April 3rd, 2013 | by JAY HORTON Movies & Television | Posted In: Television, The Real World: Portland

The Real World Portland, Ep. 1: Bondage, Burlesque, Banalities

As the venerable institution visits the Rose City, correspondent Jay Horton never stops being polite.

real world portland episode 1
We know, you don't even have a TV. But last week, The Real World: Portland aired its first pitiful episode, and from here out, WW correspondent Jay Horton will endure and recap each installment, assessing just how real—and how Portland-y—the housemates get.

How, precisely, has The Real World managed to avoid Portland for so long? Entering its 28th season (and itself rather testing the outer fringes of fresh-faced immaturity), the program has come to define a child’s garden of grown-up delights—dizzying freedoms! Keys to the loft! Sexual awakenings endlessly launched!— for a generation aglow with vapid entitlement. It’s college without worries of tests, or adulthood absent that messy workaday dreariness. The underlying vision, in other words, promises the same aspirational gloss as 21st-century Portland, and, while these newest émigrés seem less likely to namecheck punk bands or Powell’s, they’re just as eager to embrace our stripper community as any average, carpetbagging latecomer.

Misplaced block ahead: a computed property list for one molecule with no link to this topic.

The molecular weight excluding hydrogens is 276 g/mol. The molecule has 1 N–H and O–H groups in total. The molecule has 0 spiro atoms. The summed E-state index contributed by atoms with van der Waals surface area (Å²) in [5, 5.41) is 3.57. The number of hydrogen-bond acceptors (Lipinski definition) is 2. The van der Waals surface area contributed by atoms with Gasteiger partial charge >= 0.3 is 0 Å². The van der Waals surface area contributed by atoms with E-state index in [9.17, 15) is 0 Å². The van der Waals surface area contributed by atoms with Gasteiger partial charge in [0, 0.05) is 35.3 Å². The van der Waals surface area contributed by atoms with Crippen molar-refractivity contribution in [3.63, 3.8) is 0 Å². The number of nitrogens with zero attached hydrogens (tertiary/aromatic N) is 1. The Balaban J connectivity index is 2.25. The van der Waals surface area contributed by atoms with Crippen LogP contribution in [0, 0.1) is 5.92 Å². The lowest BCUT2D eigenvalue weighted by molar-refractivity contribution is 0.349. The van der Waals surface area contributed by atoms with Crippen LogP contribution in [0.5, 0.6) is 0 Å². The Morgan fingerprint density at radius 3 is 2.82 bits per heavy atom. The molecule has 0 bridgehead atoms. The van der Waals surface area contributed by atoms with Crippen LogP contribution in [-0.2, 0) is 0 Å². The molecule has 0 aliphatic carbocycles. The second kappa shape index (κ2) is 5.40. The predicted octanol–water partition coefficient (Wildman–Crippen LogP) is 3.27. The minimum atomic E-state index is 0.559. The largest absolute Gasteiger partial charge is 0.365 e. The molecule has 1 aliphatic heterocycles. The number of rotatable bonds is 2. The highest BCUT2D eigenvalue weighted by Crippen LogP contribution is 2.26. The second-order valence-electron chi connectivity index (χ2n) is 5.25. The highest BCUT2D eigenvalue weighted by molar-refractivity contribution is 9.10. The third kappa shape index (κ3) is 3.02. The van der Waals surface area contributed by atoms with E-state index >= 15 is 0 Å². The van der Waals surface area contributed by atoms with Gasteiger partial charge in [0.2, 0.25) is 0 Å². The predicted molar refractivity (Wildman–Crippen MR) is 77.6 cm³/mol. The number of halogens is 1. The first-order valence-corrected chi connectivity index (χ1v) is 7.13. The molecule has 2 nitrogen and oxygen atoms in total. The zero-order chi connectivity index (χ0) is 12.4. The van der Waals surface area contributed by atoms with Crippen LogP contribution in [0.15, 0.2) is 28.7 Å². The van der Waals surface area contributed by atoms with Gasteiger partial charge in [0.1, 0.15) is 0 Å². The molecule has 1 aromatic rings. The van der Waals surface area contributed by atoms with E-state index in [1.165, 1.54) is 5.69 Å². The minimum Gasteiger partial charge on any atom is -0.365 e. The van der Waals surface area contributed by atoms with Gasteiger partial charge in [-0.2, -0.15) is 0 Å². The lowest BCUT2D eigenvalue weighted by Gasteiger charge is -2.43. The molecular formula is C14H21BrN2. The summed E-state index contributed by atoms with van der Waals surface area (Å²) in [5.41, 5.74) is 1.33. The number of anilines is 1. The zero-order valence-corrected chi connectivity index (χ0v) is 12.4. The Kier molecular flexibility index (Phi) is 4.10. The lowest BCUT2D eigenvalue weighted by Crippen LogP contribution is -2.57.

Burlesque night at Dante’s provides the initial narrative hook. The iconic rock venue, where were-dragon roundheels danced with fire during Grimm’s first season, has become one of the most notable beneficiaries of the recent surge in local filming, and MTV producers ably capture the more-than-slightly-creepy allure. Eyebrows are raised, threesomes are refused, girls are taken home and then released into the wild. If the resultant exchanges paint the cast members as dimly ignoble, there’s nonetheless a subtle lesson imparted regarding the threats (to self-esteem, at the very least) of blithely following home camera-crew-laden braggarts to the heart of the Pearl.

The loft painstakingly assembled from the fever dreams of suburban adolescents has been detailed precisely as you’d expect. It’s not hard to imagine a certain sort of nascent HGTV envy fueling the franchise’s lingering popularity these days, even more than the eroticized discord of seven strangers who should never share housing with anyone, ever. In the first Real World season, the promise of a subsidized Manhattan apartment felt scant reward for the intrusions on privacy, but the 20-something creative professionals all seemed grudgingly aware their careers would require no small degree of sacrifice. It’s simply neither that difficult nor expensive to live in Portland, but, then again, we offer little opportunity beyond the feigned interest of a global media, whose cameras roll onwards, recording this least real of all possible worlds.
 
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